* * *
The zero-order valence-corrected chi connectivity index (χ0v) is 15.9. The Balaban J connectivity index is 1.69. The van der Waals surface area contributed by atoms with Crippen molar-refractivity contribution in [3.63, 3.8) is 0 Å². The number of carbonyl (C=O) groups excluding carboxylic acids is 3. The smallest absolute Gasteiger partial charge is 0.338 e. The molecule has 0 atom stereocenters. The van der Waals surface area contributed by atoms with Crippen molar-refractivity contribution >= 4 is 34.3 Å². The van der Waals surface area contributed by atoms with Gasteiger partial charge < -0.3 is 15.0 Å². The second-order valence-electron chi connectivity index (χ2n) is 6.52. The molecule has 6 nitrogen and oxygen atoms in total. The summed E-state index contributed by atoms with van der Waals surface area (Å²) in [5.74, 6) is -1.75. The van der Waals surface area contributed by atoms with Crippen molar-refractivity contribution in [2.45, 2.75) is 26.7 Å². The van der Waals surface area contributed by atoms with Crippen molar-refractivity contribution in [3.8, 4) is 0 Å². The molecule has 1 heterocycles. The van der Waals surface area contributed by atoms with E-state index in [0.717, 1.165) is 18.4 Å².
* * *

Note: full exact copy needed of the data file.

The zero-order valence-corrected chi connectivity index (χ0v) is 15.9. The Balaban J connectivity index is 1.69. The van der Waals surface area contributed by atoms with Crippen molar-refractivity contribution in [3.63, 3.8) is 0 Å². The number of carbonyl (C=O) groups excluding carboxylic acids is 3. The smallest absolute Gasteiger partial charge is 0.338 e. The molecule has 0 atom stereocenters. The van der Waals surface area contributed by atoms with Crippen molar-refractivity contribution >= 4 is 34.3 Å². The van der Waals surface area contributed by atoms with Gasteiger partial charge < -0.3 is 15.0 Å². The second-order valence-electron chi connectivity index (χ2n) is 6.52. The molecule has 6 nitrogen and oxygen atoms in total. The summed E-state index contributed by atoms with van der Waals surface area (Å²) in [5.74, 6) is -1.75. The van der Waals surface area contributed by atoms with Crippen molar-refractivity contribution in [2.45, 2.75) is 26.7 Å². The van der Waals surface area contributed by atoms with Crippen molar-refractivity contribution in [3.8, 4) is 0 Å². The molecule has 1 heterocycles. The van der Waals surface area contributed by atoms with E-state index in [0.717, 1.165) is 18.4 Å².